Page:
New Learning Environments
David Cavallo, MIT Media Laboratory
Seminar on People, Computers, and Design
Stanford University February 23, 2001
This talk is based upon the following propositions:
- Very deep changes in the learning environment are already possible and desirable; they will become more urgently necessary with the spread of digital technology.
- Steps towards the introduction of computers in schools fall far short of the changes that must come.
- These larger changes will not come as automatic consequences of the presence of technology in schools. Serious intellectual effort is needed to define new forms of learning.
In this talk I will discuss how the development of technological fluency through constructionist uses can help liberate untapped learning potential. In order to accomplish this, the tools and uses must be open for expression and appropriation. I will focus on two elements: the nature of the tools we create and the types of activities and settings in which we work. I will discuss a few of the new environments we are making and provide examples from our learning lab in a juvenile jail and work in rural areas of Thailand where our participants achieved at levels far beyond normal expectations.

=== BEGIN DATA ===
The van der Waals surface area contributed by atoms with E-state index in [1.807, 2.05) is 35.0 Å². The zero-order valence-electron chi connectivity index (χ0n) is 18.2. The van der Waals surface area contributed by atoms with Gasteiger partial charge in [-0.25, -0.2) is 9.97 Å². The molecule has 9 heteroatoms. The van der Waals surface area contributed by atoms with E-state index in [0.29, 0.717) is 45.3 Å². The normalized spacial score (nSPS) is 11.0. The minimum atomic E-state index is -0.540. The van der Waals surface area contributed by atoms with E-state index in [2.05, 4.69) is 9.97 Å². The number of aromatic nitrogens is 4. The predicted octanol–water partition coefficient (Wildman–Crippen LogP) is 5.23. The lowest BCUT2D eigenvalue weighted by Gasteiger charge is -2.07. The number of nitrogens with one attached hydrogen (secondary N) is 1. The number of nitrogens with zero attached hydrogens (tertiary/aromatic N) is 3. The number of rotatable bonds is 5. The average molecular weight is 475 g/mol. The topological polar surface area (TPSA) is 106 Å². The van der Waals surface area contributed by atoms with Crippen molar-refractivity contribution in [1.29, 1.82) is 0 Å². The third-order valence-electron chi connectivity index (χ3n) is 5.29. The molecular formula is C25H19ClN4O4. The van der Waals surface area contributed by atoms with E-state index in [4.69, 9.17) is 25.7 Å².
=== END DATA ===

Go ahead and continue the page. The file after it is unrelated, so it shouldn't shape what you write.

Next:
David Cavallo is a Research Scientist in the Epistemology and Learning Group at the MIT Media Laboratory. His work focuses on the design and implementation of reforms of learning environments and educational systems, and the role technology can play in this change process. He also works on the design of new technologies for learning. His thesis work describes an educational intervention in Thailand, named Project Lighthouse, and points towards the importance of emergent design in the reform of large-scale, complex, dynamic environments. Prior to MIT, Cavallo led the design and implementation of medical informatics as part of a reform of health care delivery and management at the Harvard University Health Services. Prior to that he was a principal and consulting software engineer at Digital Equipment Corporation's Artificial Intelligence Technology Center. He led enterprise architecture and implementation efforts for using technology to produce change in the processes and operations of major companies by focusing on learning. He designed and built numerous knowledge-based systems for industry. Most notable among these was a set of intelligent microworlds for training air traffic controllers. He founded and led the Advanced Technology group for Digital's Latin American and Caribbean Region. He also holds a Master of Science degree from the MIT Media Laboratory and a Bachelor's of Science degree in Computer Science from Rutgers University. He has advised numerous heads of state and ministries of education on the adoption of advanced technologies for learning and the reform of educational institutions.
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